Background New opportunities to join a highly productive laboratory focused on developing new approaches for studying host-pathogen interactions at the molecular level. The human pathogen Toxoplasma gondii enjoys excellent forward and reverse genetic tools as well as animal models, making it an attractive model for studying host-pathogen interactions. Projects offer potential for independent career advancement and are supported by excellent core facilities for animal studies, biological imaging, genomics, and immunological profiling.
Project 1: Develop small animal models for chronic infection with Toxoplasma gondii as a platform to explore genetic determinants of pathogenesis and regulation of host immunity (Ann. Rev. Micro. 2016, 70: 63-81). Prior experience with immunology, microbiology, and molecular biology are highly desirable.
Project 2: Utilize biochemical analysis of protein complexes and reverse genetic strategies to define the molecular basis of a novel parasite effector that blocks interferon signaling in human cells (Cell Host Microbe 2016, 20: 72-82). Prior experience with molecular genetics, biochemical analysis of protein interactions, and analysis of genome-wide datasets are highly desirable.
Project 3: Discover new pathogenesis determinants by combining CRISPR/Cas9 mediated screening with reverse genetics to define the molecular basis of pathogenesis (Methods Molec. Biol. 2017: 1498, 79-103). Prior experience with molecular genetics, comparative genomics, and analysis of genome-wide datasets are highly desirable.
Criteria Recent Ph.D. in Microbiology, Immunology, or Molecular Biology. Good command of the English language (speaking and writing), analytical, and computational skills are considered essential.
Benefits Washington University offers a highly diverse intellectual community with outstanding training opportunities for postdoctoral fellows. Salary and benefits along with educational and training opportunities are summarized at the Office of Post Graduate Affairs. See http://dbbs.wustl.edu/PostDocs/Pages/PostDocs.aspx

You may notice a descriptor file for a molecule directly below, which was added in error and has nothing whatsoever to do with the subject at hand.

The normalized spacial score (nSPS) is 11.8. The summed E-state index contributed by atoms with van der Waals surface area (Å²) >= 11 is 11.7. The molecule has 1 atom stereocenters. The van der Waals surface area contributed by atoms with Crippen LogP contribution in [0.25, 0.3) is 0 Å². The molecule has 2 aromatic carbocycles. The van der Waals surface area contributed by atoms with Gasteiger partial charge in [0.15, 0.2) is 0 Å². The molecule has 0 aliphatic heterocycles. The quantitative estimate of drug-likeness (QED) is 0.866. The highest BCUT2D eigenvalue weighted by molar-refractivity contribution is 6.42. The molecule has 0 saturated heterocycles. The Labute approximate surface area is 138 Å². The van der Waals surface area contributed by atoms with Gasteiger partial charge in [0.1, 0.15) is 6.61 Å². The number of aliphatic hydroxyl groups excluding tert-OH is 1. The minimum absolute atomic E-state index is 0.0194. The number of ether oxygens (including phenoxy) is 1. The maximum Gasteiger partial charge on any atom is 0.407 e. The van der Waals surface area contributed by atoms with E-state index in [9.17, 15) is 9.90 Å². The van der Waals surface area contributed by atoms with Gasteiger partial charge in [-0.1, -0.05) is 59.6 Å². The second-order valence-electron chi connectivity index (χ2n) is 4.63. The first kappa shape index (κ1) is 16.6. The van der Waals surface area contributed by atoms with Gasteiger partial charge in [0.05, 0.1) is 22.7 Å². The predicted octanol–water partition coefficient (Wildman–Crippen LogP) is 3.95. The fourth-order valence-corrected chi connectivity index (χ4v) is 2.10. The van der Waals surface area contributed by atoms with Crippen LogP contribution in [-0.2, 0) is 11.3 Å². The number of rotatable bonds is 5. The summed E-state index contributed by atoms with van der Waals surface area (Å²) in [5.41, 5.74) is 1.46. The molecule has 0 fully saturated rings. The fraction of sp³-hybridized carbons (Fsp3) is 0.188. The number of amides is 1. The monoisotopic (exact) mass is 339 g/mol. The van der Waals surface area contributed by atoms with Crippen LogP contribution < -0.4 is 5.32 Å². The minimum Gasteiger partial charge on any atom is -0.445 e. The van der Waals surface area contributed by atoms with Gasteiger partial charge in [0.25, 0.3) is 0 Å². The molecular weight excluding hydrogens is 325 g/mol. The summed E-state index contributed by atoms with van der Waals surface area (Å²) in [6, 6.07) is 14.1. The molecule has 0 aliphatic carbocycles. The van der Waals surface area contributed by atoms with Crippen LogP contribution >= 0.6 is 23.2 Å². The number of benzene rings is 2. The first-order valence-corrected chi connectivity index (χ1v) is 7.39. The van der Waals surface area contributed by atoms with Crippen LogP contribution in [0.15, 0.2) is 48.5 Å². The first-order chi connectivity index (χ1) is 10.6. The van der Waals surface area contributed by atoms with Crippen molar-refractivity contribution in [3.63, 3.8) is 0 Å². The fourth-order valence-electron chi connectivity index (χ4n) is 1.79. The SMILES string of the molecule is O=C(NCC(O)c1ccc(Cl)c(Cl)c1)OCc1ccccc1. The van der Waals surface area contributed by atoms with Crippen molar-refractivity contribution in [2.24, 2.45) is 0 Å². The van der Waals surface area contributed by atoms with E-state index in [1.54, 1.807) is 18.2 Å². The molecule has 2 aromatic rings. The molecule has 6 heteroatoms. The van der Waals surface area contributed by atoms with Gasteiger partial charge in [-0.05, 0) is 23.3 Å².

How to apply Submit a current C.V. and names of three references to:
Dr. David Sibley, Professor, (firstname.lastname@example.org), Dept. Molecular Microbiology, Washington University Sch. Med., St. Louis, MO 63110.
Background: The Malaria Programme at the Wellcome Trust Sanger Institute has recently achieved major breakthroughs in scaling reverse genetic screening for the systematic identification of gene functions in Plasmodium. The Institute is also a leading centre for single cell genomics.
Position: We are now looking to recruit a 3-year Postdoctoral Research Fellow to work on an exciting project to bridge these areas. If you have recently received your PhD, have a passion for parasite biology and genetics and are interested in working with large datasets we would like to hear from you! The project offers an opportunity to combine our recently developed screening platform with state-of-the-art single cell phenotyping by transcriptomics. By bringing these approaches together you will be able to generate deep new insights into fascinating aspects of parasite biology, including sexual development, and host parasite interactions. This position will work between the Billker team in the Malaria Programme and the Cellular Genetics Programme led by Sarah Teichmann. It will offer training opportunities in both wet lab and computational areas, but the wet lab component will be essential.
Further information: For more details about the position and our research, visit our laboratory website (www.sanger.ac.uk/science/groups/billkergroup) or contact Oliver Billker (email@example.com)
How to apply: https://jobs.sanger.ac.uk
Are you interested in vector ecology and next generation sequencing techniques? Would you like to learn advanced molecular techniques in a vibrant research group at Murdoch University? Our group is investigating potentially pathogenic microorganisms in ticks as part of an ARC-funded project entitled “Tiresome ticks: Ecology and transmission of tick-borne disease in Australia”. We are looking for a motivated and enthusiastic PhD student to be involved with every aspect of this highly relevant and exciting research. Some background in next generation sequencing is desirable.
A stipend of $27K is available to Australian citizens and permanent resident applicants. Please contact Professor Peter Irwin (P.Irwin@murdoch.edu.au) for more information.